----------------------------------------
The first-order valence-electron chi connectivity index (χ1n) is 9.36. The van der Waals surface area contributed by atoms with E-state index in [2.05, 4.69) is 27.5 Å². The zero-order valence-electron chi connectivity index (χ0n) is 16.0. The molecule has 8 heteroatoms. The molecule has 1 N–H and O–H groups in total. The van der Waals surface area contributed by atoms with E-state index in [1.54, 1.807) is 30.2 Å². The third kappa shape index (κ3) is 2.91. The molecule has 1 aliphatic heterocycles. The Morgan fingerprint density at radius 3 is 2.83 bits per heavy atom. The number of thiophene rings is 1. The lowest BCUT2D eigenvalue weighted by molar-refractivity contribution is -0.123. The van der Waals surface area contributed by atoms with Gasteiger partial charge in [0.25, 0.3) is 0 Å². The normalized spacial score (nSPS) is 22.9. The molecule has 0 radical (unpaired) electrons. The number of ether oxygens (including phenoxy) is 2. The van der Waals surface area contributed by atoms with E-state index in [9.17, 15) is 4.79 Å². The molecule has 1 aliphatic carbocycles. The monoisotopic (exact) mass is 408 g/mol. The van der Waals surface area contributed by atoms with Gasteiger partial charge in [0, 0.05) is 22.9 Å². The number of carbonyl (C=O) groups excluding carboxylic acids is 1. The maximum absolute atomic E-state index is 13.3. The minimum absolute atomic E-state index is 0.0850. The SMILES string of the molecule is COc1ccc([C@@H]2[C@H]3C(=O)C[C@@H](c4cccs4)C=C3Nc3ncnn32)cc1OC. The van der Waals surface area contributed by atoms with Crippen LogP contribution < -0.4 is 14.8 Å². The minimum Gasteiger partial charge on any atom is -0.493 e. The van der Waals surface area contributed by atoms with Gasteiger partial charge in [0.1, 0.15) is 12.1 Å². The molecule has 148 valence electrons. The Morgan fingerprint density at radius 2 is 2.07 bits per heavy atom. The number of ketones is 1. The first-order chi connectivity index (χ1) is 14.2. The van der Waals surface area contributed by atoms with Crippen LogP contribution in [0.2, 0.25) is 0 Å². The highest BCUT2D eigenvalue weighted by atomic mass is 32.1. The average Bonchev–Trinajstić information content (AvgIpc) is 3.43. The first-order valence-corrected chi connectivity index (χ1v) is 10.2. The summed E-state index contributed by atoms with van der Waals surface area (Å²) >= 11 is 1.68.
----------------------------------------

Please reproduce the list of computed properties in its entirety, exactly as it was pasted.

The first-order valence-electron chi connectivity index (χ1n) is 9.36. The van der Waals surface area contributed by atoms with E-state index in [2.05, 4.69) is 27.5 Å². The zero-order valence-electron chi connectivity index (χ0n) is 16.0. The molecule has 8 heteroatoms. The molecule has 1 N–H and O–H groups in total. The van der Waals surface area contributed by atoms with E-state index in [1.54, 1.807) is 30.2 Å². The third kappa shape index (κ3) is 2.91. The molecule has 1 aliphatic heterocycles. The Morgan fingerprint density at radius 3 is 2.83 bits per heavy atom. The number of thiophene rings is 1. The lowest BCUT2D eigenvalue weighted by molar-refractivity contribution is -0.123. The van der Waals surface area contributed by atoms with Gasteiger partial charge in [0.25, 0.3) is 0 Å². The normalized spacial score (nSPS) is 22.9. The molecule has 0 radical (unpaired) electrons. The number of ether oxygens (including phenoxy) is 2. The van der Waals surface area contributed by atoms with E-state index in [9.17, 15) is 4.79 Å². The molecule has 1 aliphatic carbocycles. The monoisotopic (exact) mass is 408 g/mol. The van der Waals surface area contributed by atoms with Gasteiger partial charge in [0, 0.05) is 22.9 Å². The number of carbonyl (C=O) groups excluding carboxylic acids is 1. The maximum absolute atomic E-state index is 13.3. The minimum absolute atomic E-state index is 0.0850. The SMILES string of the molecule is COc1ccc([C@@H]2[C@H]3C(=O)C[C@@H](c4cccs4)C=C3Nc3ncnn32)cc1OC. The van der Waals surface area contributed by atoms with Crippen LogP contribution < -0.4 is 14.8 Å². The minimum Gasteiger partial charge on any atom is -0.493 e. The van der Waals surface area contributed by atoms with Gasteiger partial charge in [0.1, 0.15) is 12.1 Å². The molecule has 148 valence electrons. The Morgan fingerprint density at radius 2 is 2.07 bits per heavy atom. The number of ketones is 1. The first-order chi connectivity index (χ1) is 14.2. The van der Waals surface area contributed by atoms with Crippen LogP contribution in [0.2, 0.25) is 0 Å². The highest BCUT2D eigenvalue weighted by atomic mass is 32.1. The average Bonchev–Trinajstić information content (AvgIpc) is 3.43. The first-order valence-corrected chi connectivity index (χ1v) is 10.2. The summed E-state index contributed by atoms with van der Waals surface area (Å²) >= 11 is 1.68.